Ever since the federal government passed the Farm Bill, a piece of legislation which removed industrial hemp from the Controlled Substances Act so it is no longer illegal, and therefore not subject to enforcement by the United States Drug Enforcement Administration, it seems that CBD—a hemp plant extract—makes the news in some fashion every day. But what exactly is CBD and why is it constantly showing up in your news feed?
CBD stands for cannabidiol and is just one of many cannabinoids found within the cannabis plant. Some of the other cannabinoids or chemical compounds found within the hemp plant include:
But perhaps the best known of all the cannabinoids is THC (tetrahydrocannabinol). Though this active ingredient also comes from the marijuana plant, it is very different than CBD.
One of the main things that set CBD apart from THC is the effect it has on the brain. Specifically, although THC is well-known for its psychoactive effects and giving users a feeling of being “high,” CBD does not have this impact on cognition.
That makes CBD products easier to use without compromising safety during everyday activities that require a fair amount of focus and concentration, such as driving a car or caring for your children.
CBD is also different from THC from a legal standpoint, most notably when the CBD is extracted from the hemp plant. What does this mean?
When CBD is extracted from industrial hemp, it is legal because hemp is now legal in the US. Furthermore, by law, hemp cannot contain more than 0.3 percent THC.
Yet, if you look at the amount of THC (which is still illegal) that is in medical marijuana, it isn’t uncommon for users to be exposed to anywhere from 5 to 20 percent THC. 
To understand how CBD works, it helps to first understand a little bit about the human body’s endocannabinoid system.
The endocannabinoid system is a system that every person has, regardless of whether they use cannabis or take cannabinoids. Essentially, it is a system that helps regulate processes related to a variety of activities, such as sleep, mood, appetite, memory, and reproduction. 
This regulation occurs based on interactions between two key endocannabinoids manufactured within the human body (anandamide and 2-arachidonoylglyerol) and cannabinoid receptors, the latter of which are referred to as CB1 receptors and CB2 receptors.
CB1 receptors are located in your central nervous system and the CB2 receptors can be found in your peripheral nervous system (the nervous system which exists outside of your brain and spinal column), which includes the cells in your immune system.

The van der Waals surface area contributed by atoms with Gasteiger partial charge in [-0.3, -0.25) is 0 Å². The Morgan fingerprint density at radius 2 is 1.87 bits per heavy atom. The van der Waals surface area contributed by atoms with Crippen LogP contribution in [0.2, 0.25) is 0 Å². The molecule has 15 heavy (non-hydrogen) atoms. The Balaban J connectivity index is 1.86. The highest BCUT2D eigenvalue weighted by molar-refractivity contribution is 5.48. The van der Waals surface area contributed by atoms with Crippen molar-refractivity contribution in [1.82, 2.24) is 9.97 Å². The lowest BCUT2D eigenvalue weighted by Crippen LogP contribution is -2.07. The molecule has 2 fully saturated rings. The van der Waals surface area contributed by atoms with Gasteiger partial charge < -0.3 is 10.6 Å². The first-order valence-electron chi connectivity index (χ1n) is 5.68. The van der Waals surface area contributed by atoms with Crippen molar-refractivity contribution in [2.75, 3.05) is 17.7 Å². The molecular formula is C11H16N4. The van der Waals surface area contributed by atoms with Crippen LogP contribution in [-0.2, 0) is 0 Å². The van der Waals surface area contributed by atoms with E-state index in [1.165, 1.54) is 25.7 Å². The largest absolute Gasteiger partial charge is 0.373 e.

When you take CBD, it interacts with these same receptors.
When it comes to the use of CBD products, there are a number of different options.
The first option is in regard to the type of CBD as this cannabinoid is available in a variety of forms ranging from CBD pills or gummies to vape oils to CBD oils and tinctures.
While part of choosing the best form for you likely has to do with the manner in which you normally prefer to take your dietary supplements, the type of form also impacts bioavailability, or how well your body is able to use and absorb the CBD.
For instance, if you take the CBD sublingually—which basically involves buying a CBD oil tincture and using a dropper to place it under your tongue—your body will use about 12 to 35 percent of the CBD, an amount that is “significantly higher” than if you take your CBD orally. 
The second option when choosing a CBD product is that you can select either a full spectrum CBD or a CBD isolate. What’s the difference?
Full spectrum CBD references a product that, in addition to containing CBD, also has other health-promoting ingredients found within the marijuana plant, which includes other cannabinoids, terpenes (the aromatic oils), and flavonoids.
Together, these extracts create a synergistic effect designed to enhance your total health and wellness on a multitude of levels.
CBD isolate, conversely, contains only one cannabinoid: CBD. Therefore, while it still offers some healthful properties, it is somewhat less powerful than a full spectrum option.
Although most CBD oil users typically report no negative side effects when taking this hemp extract, some have experienced diarrhea and fatigue and others report a change in appetite. 
If you take prescription medications, it’s also important to note that the CBD may negatively interact with them.  Namely, the medications at risk of interacting are those that are metabolized by the same enzymes as CBD.
Therefore, you’ll want to check with your primary care physician before trying CBD to ensure that it can’t potentially hurt you given your specific health and conditions.
Because CBD comes from the marijuana plant, many users are concerned about whether this substance will cause a positive on a drug test.
According to workplace compliance experts, because CBD products are not yet regulated, it may, but mainly because consumers can’t necessarily rely on product labels that say a product has less than 0.3 percent THC.
The reason for this is because, unlike other dietary supplements, CBD products are not yet regulated by the FDA. So, in cases such as these, where a product is mislabeled, it is possible that the THC will show up on a drug test.
This outlines the importance of choosing a reputable, manufacturer that sources its high-quality hemp inside the U.S.A., thus adhering to our national guidelines.
That said, now that the Farm Bill is in place, it is likely that more regulations will be put in place in the future. No doubt, this will impact users’ experience with CBD, as well as what constitutes its legality—both in the workplace and out—across the 50 states.
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